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Autism and me: a police officer's view

Events will be held throughout the country this month, promoting autism awareness and understanding as well as raising money for good causes and much needed support. The blog below has been written by a police officer who has autism spectrum condition and we hope that it will give an insight to autism and make you want to find out more.

 

April is Autism Awareness Month. Personally I am fed up with ‘awareness’. Everybody should be ‘aware’ that autism exists by now especially within the police – what we should be aiming for is better understanding.

The National Autistic Society says that:

Autism is a lifelong, developmental disability that affects how a person communicates with and relates to other people, and how they experience the world around them.

But what does that really mean? What’s it like to be autistic?

Well I can help because I have Autism Spectrum Condition. You may hear people describe it as Autism Spectrum Disorder but I won’t use that because there is nothing wrong with me. While my autism presents me with daily challenges fitting in with you lot, it does mean that I’m very good at other things. So here are a few interesting things about me and autism.

1)         Many people think that autistic people are weird. For me you are weird, I’m the one who is completely normal.  I’m not just saying that, that’s genuinely how it feels.

2)         You definitely know a few autistic people. Maybe you don’t know it, but you do. Maybe they don’t know it either. We’re at least 1% of the general population, which is higher than it sounds.  That means that even just statistically there are more than 60 people in our organisation overall, most of whom are undiagnosed people who are struggling their way through a world that doesn’t make sense to them.  Many more are parents or carers of children who all have specific and sometimes complex needs.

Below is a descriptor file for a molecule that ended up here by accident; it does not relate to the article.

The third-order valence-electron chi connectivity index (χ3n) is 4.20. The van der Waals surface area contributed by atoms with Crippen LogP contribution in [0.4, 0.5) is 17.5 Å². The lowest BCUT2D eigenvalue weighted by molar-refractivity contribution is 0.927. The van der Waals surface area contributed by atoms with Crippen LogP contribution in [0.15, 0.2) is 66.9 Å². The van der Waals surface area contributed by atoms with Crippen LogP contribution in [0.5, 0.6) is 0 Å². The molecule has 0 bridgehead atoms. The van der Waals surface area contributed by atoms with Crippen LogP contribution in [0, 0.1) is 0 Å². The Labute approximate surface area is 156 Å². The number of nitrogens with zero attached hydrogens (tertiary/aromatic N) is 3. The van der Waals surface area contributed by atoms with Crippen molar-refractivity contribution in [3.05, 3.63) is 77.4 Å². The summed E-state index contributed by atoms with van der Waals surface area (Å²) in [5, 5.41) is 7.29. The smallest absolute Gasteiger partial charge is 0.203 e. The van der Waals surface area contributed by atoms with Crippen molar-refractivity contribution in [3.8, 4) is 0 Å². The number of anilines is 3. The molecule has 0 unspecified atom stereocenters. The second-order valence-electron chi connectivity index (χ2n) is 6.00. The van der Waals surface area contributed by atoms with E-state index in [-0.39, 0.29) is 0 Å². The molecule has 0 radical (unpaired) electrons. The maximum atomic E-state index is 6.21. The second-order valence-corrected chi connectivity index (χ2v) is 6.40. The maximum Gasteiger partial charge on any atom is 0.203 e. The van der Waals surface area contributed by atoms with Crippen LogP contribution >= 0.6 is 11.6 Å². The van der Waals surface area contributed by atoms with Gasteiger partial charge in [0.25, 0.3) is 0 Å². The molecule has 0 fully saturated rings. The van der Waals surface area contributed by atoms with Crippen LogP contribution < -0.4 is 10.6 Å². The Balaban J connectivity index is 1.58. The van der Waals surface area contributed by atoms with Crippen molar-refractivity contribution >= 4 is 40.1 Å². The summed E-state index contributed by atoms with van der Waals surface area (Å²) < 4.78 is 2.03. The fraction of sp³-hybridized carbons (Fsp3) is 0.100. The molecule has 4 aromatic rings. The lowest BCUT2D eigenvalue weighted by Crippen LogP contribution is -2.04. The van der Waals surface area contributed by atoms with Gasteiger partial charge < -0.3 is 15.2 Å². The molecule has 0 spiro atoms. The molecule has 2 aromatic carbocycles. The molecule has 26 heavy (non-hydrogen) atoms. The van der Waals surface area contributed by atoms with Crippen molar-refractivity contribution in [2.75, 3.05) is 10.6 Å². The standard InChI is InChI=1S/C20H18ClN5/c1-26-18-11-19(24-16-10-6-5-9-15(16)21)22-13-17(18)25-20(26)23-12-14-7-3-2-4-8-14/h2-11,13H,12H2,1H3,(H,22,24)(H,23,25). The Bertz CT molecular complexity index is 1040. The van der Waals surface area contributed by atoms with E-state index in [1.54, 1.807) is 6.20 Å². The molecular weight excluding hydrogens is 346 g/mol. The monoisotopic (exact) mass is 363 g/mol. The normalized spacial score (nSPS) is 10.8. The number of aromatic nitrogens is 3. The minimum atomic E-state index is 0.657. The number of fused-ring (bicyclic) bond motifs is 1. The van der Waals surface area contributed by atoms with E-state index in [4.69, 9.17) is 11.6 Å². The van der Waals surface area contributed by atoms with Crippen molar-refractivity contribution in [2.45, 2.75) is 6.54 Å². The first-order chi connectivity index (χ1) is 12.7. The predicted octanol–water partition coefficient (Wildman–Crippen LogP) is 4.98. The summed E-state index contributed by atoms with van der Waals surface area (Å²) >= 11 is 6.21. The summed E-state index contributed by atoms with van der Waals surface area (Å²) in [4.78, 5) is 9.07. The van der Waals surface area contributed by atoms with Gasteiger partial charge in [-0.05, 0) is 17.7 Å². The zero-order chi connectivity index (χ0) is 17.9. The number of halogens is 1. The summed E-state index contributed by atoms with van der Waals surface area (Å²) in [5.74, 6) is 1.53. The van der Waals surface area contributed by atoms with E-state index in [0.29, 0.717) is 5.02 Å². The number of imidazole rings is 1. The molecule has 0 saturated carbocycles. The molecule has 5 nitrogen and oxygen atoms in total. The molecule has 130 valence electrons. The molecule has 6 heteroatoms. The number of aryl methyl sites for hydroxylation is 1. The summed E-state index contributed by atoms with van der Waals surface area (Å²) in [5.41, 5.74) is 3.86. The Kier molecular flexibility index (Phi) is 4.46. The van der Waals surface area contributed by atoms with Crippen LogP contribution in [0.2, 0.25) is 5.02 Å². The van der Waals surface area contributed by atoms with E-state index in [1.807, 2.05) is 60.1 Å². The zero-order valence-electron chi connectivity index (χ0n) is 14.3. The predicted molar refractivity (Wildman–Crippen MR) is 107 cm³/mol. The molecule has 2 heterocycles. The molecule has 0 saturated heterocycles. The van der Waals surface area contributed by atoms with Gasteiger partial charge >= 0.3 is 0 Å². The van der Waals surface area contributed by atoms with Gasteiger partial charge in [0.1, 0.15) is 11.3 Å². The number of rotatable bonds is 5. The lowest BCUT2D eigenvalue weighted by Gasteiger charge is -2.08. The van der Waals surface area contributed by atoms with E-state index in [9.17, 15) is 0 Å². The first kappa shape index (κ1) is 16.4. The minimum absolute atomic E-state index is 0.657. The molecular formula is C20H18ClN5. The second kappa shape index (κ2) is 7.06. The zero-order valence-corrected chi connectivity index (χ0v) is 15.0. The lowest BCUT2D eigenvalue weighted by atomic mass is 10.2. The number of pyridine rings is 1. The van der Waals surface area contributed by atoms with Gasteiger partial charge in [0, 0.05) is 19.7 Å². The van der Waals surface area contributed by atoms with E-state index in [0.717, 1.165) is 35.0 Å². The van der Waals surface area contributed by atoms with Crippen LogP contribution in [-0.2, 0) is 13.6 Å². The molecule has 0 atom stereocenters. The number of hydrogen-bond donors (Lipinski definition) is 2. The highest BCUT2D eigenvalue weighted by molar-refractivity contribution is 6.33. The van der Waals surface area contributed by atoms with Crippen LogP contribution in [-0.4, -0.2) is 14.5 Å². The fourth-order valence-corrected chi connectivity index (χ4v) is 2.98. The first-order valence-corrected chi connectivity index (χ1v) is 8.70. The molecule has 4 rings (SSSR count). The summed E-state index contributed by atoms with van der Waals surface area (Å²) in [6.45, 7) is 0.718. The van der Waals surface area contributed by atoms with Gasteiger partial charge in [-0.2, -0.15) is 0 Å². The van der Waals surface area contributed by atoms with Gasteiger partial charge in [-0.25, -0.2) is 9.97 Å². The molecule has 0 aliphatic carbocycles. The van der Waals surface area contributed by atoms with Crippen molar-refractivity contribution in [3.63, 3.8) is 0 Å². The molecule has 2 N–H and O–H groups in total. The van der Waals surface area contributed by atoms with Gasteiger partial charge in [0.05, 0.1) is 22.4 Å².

3)         Autistic people aren’t always similar to one another, for exactly the same reason that non-autistic people aren’t either. Some people with autism are the nicest, most kind-hearted people you’ll ever meet. Other autistic people are….well the opposite, you know, because we’re people.

4)         I’m at the awkward midpoint of being ‘normal enough’ for people to expect the same from me as everyone else, but ‘autistic enough’ to not always reach those expectations.

5)         I’ve told hardly anyone at work.  That’s because I’m worried that it will be career limiting if I do, but it’s also because a lot of people don’t know what autism is (or have clichéd ideas), and because they don’t know me very well I’m worried people will see me as a walking syndrome and treat me differently.

6)         I find it difficult to read people and I know people find me difficult to read as well. Also don’t drop hints, they don’t work. If someone drops an extremely subtle hint, it will more than likely go over my head. Strange idea but say what you mean.

7)         Speaking of saying what you mean, the ‘taking things literally’ thing is real. Obviously I know it’s not really raining cats and dogs, but if somebody says something that’s not an idiom I’ll assume that they mean it.

8)         Not all of us have the memory thing. Also please don’t assume after reading this that everyone with autism is a geek, or a maths wizard, or can play chess brilliantly. And don’t even get me started on Rain Man.

9)         Don’t take it personally if you think I’m ignoring you when you talk to me. I can only focus for lengths of time on things I find genuinely interesting.  I’m not deliberately being rude - I may truly care about you as a person, but not always about the subject at hand. I just can’t fake interest as convincingly as everyone else. This makes me rude, rather than the people who pull it off and successfully trick you.

10)       Those who are further along the spectrum than me can often be extremely blunt or rude, act up and some can even be aggressive. This is not necessarily because they’re nasty - it’s a standard response when the world makes you really anxious and you haven’t yet developed the social skills or coping strategies to deal with it. Counting to ten only works if you’re not so anxious you can’t count at all.

11)       Autism has not stopped me from earning a degree, joining the Police, getting married and having a family.  I am quirky, I am different, but I am not less.

At least 1 in 100 people are on the autism spectrum.  That means that every day, you’ll come into contact with autistic people, whether that’s members of the public or your friends and colleagues.  We each have a responsibility to ensure that we know a little more about autism. The National Autistic Society campaigns using the strapline ‘until everyone understands’.

Why not let that start with you?